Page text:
In the meantime, that meant no swim lessons! And I decided not to sign him up for any camps, since I didn’t want him overdoing it. What to do instead?!

Well, I made up a kind of guide for our week. There are a few things to be checked off each day. And then I made three more lists: things to do at home/inside, outdoor activities, and outings. I posted those on our cork board in the kitchen. No excuses for being bored around here! (Before I wrote them out, I went over them with Froggy to see if there was anything he absolutely was not interested in.)

Beneath the lists is our Wochenplan. In addition to that, I made up a reading log, so he can keep track of what he reads each day, for how long, and who does the reading (in prep for 1st grade, the teachers asked the children to read 10 minutes per day, but it didn’t matter if the child read or was read to).

If you’d like to use these two plans as a template, you can download them here:

Wochenplan blank (Word document)

Was lese ich in der Woche blank (Word document)

You may notice that the books on the list are either in German or Dutch! We are trying an experiment I read about on someone’s blog: no English books for the summer!!! By the last day of school, I had packed up all the English books. There has been a bit of grumbling from Froggy, but he’s going along with it. Hippo doesn’t seem to mind at all. The only exception is that I left out a few books about Germany and the Netherlands, since we’ll be heading over there for two weeks this summer. So far, we are seeing improvement in Froggy’s reading and pronunciation!

Any questions or ideas to add? I’d love to read your comments!

German Date #6: Space Book

Our schedule was a bit thrown off this week, since Froggy was home from school for Memorial Day on Monday. So AP2 took Froggy on a German date today. We still have plenty of space materials, so that was once again the focus.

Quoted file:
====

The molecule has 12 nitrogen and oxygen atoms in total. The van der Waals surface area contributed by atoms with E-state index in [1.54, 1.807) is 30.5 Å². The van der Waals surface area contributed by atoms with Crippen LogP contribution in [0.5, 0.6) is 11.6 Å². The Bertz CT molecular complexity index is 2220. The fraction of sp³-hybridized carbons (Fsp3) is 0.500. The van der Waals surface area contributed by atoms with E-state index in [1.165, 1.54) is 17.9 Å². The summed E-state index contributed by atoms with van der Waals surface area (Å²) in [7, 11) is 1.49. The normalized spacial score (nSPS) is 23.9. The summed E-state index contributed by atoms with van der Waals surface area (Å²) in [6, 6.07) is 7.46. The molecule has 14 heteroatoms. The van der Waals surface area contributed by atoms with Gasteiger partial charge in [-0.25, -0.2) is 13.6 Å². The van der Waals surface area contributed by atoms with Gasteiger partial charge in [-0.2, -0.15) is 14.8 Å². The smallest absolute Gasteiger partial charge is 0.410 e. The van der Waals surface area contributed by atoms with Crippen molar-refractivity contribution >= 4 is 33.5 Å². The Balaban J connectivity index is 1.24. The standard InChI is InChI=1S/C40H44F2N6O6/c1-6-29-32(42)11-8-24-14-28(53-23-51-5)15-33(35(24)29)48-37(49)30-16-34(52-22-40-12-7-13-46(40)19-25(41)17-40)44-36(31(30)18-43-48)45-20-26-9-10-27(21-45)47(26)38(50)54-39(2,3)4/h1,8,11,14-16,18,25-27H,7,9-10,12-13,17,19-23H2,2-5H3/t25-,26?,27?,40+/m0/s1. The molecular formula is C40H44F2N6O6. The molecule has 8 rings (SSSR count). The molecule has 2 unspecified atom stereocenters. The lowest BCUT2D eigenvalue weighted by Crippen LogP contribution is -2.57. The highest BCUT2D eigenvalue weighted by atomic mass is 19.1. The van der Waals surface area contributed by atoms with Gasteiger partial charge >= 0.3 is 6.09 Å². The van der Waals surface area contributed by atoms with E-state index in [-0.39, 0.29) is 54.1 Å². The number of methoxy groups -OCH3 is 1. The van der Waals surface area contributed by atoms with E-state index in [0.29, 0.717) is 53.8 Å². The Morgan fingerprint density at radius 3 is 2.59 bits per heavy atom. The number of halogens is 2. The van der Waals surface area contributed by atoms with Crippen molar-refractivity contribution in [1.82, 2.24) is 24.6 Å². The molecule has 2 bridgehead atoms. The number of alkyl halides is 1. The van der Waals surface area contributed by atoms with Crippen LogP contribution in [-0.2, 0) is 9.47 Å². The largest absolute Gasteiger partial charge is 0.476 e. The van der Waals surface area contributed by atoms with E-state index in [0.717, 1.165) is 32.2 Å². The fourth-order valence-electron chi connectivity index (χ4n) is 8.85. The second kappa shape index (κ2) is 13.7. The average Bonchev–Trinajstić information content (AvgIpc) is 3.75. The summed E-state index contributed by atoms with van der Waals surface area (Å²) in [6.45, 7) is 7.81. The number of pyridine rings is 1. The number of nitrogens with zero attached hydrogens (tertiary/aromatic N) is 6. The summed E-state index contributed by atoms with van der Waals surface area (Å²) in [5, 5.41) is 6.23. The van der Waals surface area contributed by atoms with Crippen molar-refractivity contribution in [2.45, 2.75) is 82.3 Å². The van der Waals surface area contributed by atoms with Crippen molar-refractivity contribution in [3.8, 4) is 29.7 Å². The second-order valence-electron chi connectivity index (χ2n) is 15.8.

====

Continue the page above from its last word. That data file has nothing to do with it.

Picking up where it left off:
This time, they started off by reading some pages from a space book. It’s called Weltraum. Sterne und Planeten, and it’s from the series “memo Kids” (Dorling Kindersley, 2014).

It’s a little bit advance, but it’s broken down into simple topics. Each topic spans two pages and offers several short paragraphs about that topic. Here’s an example:

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AP2 had to help with some of the reading, but I understand it went very well! She was able to explain the words he didn’t know in German.

On a personal note, I heard that Froggy has been telling my mom that our house is special, because we don’t just speak English – we speak German, too. How big of a smiley face can I make here?! 🙂


Another Reading Trick

As I said in my last post, I’m always looking for ways to put German in front of Froggy, so his reading skills don’t fall too far behind his English reading.

Another trick I use daily is to write a note for his lunchbox in German. I always put the date at the top. Ideally, I would have some topic that we’re working on (but I haven’t done that in a while), and the notes would use vocabulary from that same topic. Mostly, my notes have something to do with what is going on at school, the weather, or something he might be looking forward to. Here are a couple of examples:

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  • “Mittwoch, der 10. Februar – Lieber Froggy, wir sehen Schnee weit und breit! Bis bald! – Deine, Mama”
  • “Mittwoch, der 17. Februar – Lieber Froggy, spielst du heite draußen? Viel Spaß! – Deine, Mama”



His teachers say the notes have been working great this year. He not only reads them but often shares them with his friends. A couple of months ago, the school counselor had a number of special lunches with the kindergartners to talk about friendship, and she also said that Froggy would read and translate the notes for the group 🙂  At least for now, German is cool enough to share with friends!